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Ubuntu based Mint 9 possible bugs

Vandal Posts: 17

Hi All,

I am totally new to Linux, after a long time with windows and like 2-3 years with Mac OS... and I have to say that I like the idea of open source that I am starting to care to participate after 10 days.

I used Mint 9 as the first thing I found on the list and it was new release, and the voting was good almost like the Ubuntu, and this is why I chose it.

I then heard that Ubuntu is much better and I have to use it and not to waste my time on the Mint.

Anyway, trying to download the Ubuntu on Mint using torrents (transmission and vuse) was not working, direct downloading from mirrors did not work, I had to download it at the end at my office using Windows, and I did...

I don't know, should I doubt my internet connection at home? I have downloaded Mind and Debian before using XP.

Should I doubt Mint?

Did anyone face a similar thing?

Any sort of advice to keep Mint or to move to Ubuntu?


  • Jinux
    Jinux Posts: 20
    Mint is based on Ubuntu and is far superior. Ubuntu has so many little niggles that the Clem and his team work hard to sort out. If Ubuntu is the rock, Mint is the diamond!

    With regards to your internet, browsing works I take it? What actually happens when downloading the ISO "doesn't work"? It could be any number of issues.
  • Vandal
    Vandal Posts: 17
    Well what happened and made me think it's download was to complete the download then write the iso to the CD using Mint, but when I load the CD after that, the CD icon disappears, and it's not reading the CD, I tried to boot from the CD and I could not (This happened in both cased CD and DVD), then the last time it happened to download only 540 Mb out of 680 Mb with no error messages from firefox... I wrote this file to the CD and I could browse the CD, and saw the files but when I tried to boot it did not work...

    the only time it worked is when I used windows to download and to write the iso to the cd...
  • mfillpot
    mfillpot Posts: 2,180
    I have never used Mint but have head many people speak well about it, on the flip side I occasionally use Ubuntu and give it to new users because of the commercial entity that is backing it. but the most important thing is to use the best tool for the job, if you are liking your experience with Mint then by all means keep it, if you find issues and would like to look around for another option then you can checkout ubuntu or other distros.

    It sounds like the iso image you burned may have been corrupt or the burned disk may have been corrupt. Whenever you download an iso confirm the md5sum and when you write the disk you need to use the verify option to confirm that the image was written correctly. As for the download size issue, your ISP may be blocking torrent downloads and within firefox it may have lost the connection during the transmission. I use "wget -c {file to be downloaded}" in the terminal to download all files because it has the option to continue from the last download point if for any reason the download failed.
  • Vandal
    Vandal Posts: 17
    U r really right, I love the Mint, and I loved Unubtu's live CD, Debian looks like a monster for me, but sounds like a good boy that will never complain and will never ask for reinstall and will do what u want at any time...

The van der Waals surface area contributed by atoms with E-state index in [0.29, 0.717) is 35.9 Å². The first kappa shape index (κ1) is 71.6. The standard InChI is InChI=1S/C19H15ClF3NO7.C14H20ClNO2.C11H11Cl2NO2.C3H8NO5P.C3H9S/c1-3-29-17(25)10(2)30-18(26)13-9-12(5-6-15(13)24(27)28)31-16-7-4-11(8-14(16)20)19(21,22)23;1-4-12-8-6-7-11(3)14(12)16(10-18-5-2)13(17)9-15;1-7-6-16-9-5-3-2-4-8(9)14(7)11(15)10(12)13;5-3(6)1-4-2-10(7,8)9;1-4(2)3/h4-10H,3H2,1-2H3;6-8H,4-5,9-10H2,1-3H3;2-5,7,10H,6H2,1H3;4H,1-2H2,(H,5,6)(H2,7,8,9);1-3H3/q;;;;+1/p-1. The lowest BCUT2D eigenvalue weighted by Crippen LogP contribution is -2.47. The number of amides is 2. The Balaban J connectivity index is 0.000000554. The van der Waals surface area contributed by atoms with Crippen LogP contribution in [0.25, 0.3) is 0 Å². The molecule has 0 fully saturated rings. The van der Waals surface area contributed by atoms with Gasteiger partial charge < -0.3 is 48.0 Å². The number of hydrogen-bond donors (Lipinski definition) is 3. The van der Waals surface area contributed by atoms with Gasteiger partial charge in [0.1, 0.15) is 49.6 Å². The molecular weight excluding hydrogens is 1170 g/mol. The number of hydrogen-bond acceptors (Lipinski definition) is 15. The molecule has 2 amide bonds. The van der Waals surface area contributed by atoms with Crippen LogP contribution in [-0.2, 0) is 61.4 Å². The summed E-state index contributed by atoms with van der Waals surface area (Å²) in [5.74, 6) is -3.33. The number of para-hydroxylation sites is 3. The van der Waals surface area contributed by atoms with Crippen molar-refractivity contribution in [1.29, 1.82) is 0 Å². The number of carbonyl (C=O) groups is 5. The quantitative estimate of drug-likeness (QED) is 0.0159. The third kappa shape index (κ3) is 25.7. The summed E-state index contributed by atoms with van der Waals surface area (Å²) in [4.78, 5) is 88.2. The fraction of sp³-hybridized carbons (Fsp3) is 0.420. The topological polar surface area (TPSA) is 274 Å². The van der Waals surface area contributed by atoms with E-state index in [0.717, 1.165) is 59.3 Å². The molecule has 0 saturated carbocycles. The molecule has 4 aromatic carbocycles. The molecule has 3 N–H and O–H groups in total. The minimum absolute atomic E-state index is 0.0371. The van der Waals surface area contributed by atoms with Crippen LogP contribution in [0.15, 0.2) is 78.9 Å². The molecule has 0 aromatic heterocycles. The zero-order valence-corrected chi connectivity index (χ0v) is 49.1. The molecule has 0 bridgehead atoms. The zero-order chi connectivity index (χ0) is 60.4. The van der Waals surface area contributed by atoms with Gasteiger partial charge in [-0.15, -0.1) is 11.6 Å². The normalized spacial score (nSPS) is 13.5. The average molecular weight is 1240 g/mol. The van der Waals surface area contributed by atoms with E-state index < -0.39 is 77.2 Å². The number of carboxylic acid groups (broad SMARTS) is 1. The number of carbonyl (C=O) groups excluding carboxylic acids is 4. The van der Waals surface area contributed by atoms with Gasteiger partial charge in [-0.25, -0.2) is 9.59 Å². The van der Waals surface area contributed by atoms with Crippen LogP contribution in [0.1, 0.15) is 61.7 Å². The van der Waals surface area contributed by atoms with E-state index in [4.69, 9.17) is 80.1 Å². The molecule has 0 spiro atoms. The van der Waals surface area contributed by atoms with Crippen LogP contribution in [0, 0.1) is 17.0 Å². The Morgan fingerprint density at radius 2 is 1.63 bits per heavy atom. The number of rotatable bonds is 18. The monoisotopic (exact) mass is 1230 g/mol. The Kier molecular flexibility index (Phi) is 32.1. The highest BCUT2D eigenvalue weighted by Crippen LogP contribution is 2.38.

and yeah I heard about this tool called "md5sum" but it was in the first 30 min of using Linux, so surely I forgot about it as it was a small detail...

    thanks a lot for the nonstop help..
  • I'd just like to add that Mint really is awesome. It really works on some of the Ubuntu issues while being completely usable. Go mint.
  • Linux Mint is Ubuntu. But with some bug fixes, pre-installed multimedia codecs, pretty green theming, and way-kewl Mint tools like the Mint backup tool.

    It's a particularly newbie-friendly distro and in my opinion, safer than Ubuntu for novice users. Not only because they deal with some of Ubuntu's most notorious show-stopping bugs, but also because the Mint Update Manager selectively installs safe updates that are alot less likely to bork a working system. They categorize updates into "Levels 1 through 5," with 5 being "dangerous" and 1 being on the opposite extreme. Just count the number of "broken after update" threads in Ubuntu Forums and you'll see why Mint's update manager is a good idea.

    Essentially anything you can do in Mint can be done in Ubuntu with a little bit of research and time downloading, installing, and configuring if you know what you're doing and the willingness to do it. There are advantages to learning Linux as well - and learning Linux is less likely in either one of these two distros because so much of the work is already done for you. Hey, I sympathize! I'd rather run applications than run the OS! I don't mind having all the work done for me.

    But I was still curious because of all the choices Linux offers that I never even imagined! Didjya know you can choose from several different desktop environments? Not just wallpapers and themes, whole environments! They're all awesome, but after a year of playing around with them I finally chose a favorite - not the most popular, but a sweet balance between speed and full-features. A model of simplicity called Xfce.

    There is sooooo much to choose from, even without changing Linux distributions! Go ahead and explore. In Linux Mint such exploration is usually alot safer than it might be in other distros.


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